Perhaps you’ve always dreamed of traveling to see the bright lights of Seoul.
Or befriending Koreans on the beautiful beaches of Jeju Island.
Perhaps you want to be able to sing along fluently to your favorite K-pop songs.
Or read Korean stories someday.
That’s great! But you won’t get far without learning some Korean grammar.
Fortunately, it’s easier than you may think.
You see, Korean grammar follows set patterns and rules—it’s almost mathematical. Once you know the patterns, you can fill them with different vocabulary and sentences just fall magically into place. It’s a beautiful thing!
But how can you learn these patterns? And where should you even start? How can you learn Korean grammar without tearing your hair out, throwing away your books and running for the hills?
That’s what we’re here for!
Great Korean Grammar to Get You Started
First of all, what should you even be trying to learn? If this is the first (or almost the first) step in your Korean learning journey, the grammar rules below are a great place to start. They allow you to talk about easy, relevant topics and can be used with lots of different verbs, so they’re great to learn while you’re building up your vocabulary.
These are the grammar rules every beginner must learn to get started in speaking Korean:
- 이에요/예요. This is the Korean copula. It’s an irregular verb with the same meaning as the “is/am/are” verb in English.
- 있어요. This is another irregular verb that’s also very common in Korean. It has two meanings: “to have” (possessive verb) and “to be” (location verb).
- 없어요 is the negative form of 있어요. It’s used to say “I don’t have [something],” or “[something] isn’t there.”
- Basic verbs.
- Negative verb form or 안 + verb, used to say “I am not doing.”
Once you’ve mastered the basics, you can move on to grammar such as:
- Desire modal.
하고 싶어요. (I want to do.)
- Past simple tense.
했어요. (I did.)
- Present continuous tense.
하고 있어요. (I am doing.)
- Future simple tense.
할 거에요. (I will do.)
- Ability modal.
할 수 있어요. (I can do.)
- Request modal.
하세요. (Please do.)
Please note that I’ve used the verb 하다 (to do) to demonstrate these grammar rules.
How to Learn Korean Grammar Without Tearing Your Hair Out
Use Great Resources
Here are a few of my favorite sites for learning Korean grammar.
This lovely blog is run by an Australian university student who posts reviews, articles and interesting and important points about Korean self-study.
My favorite post from SydneyToSeoul is the Top 100 Most Useful Korean Verbs List, because verbs are such an important part of Korean and they’re a great starting point for building your vocabulary!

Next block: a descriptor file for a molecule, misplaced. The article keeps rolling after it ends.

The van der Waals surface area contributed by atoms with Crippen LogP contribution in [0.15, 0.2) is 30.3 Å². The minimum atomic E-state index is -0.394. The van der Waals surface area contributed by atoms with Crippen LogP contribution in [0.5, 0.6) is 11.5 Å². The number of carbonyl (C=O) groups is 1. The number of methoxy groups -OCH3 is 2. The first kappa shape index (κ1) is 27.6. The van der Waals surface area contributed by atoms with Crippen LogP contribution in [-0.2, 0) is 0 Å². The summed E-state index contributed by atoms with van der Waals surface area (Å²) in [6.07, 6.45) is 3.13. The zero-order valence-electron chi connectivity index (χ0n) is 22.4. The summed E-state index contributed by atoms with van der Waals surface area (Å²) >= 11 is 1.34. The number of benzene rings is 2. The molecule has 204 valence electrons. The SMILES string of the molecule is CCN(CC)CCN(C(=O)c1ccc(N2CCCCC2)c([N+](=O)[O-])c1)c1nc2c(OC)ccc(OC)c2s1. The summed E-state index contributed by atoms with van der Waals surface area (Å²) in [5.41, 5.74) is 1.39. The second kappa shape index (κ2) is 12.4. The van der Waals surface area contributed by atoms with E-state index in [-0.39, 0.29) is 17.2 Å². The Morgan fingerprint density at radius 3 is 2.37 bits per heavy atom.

The list provides the verbs in simple, dictionary form, so you can practice conjugating them in different ways as you learn.
This website may be plain, but it has the clearest and most detailed explanations of Korean grammar I’ve ever come across.
No matter what your question about the Korean language may be, you can probably find the answer on Learn Korean Language, complete with examples and practice sentences.
Reading paragraphs about grammar rules may not be your idea of fun, and certainly that isn’t enough on its own to learn a language. But sometimes it helps so much to just read exactly how a grammar point works, what it means and when you should use it.
FluentU uses real-world videos to create an engaging and immersive way to learn languages. The videos use interactive captions to allow you to understand and learn from authentic content, even if you’re just starting out. The videos are subtitled in both Korean and English, and you can click on any word to see an in-context definition, and a clear example of how the word is used.
In Learn Mode, you can learn and practice new grammar and vocabulary through rich and engaging videos, filled with real Korean culture.
FluentU is available on the App Store, so you can take it with you and practice Korean wherever you are!
Complete with simple lessons and audio examples, zKorean’s Korean Grammar and Vocabulary Reference is a great resource to have on hand when you’re learning a grammar point for the first time.
The lessons are clear and very short, usually only one or two paragraphs. The vocabulary lists are also very useful for all the stuff beginners need to know!
Listening to TalkToMeInKorean podcasts is a great way to hear grammar being used in context by native speakers.
Listen to the recording through at least once without reading the transcript—can you hear the grammar in a sentence? Don’t worry if there’s still a lot that you can’t understand, that’s normal!
If you want to understand more, you can access a PDF of the podcast transcript, and read through to find new vocabulary. Highlight the grammar point you’re learning, and focus on understanding that sentence most of all!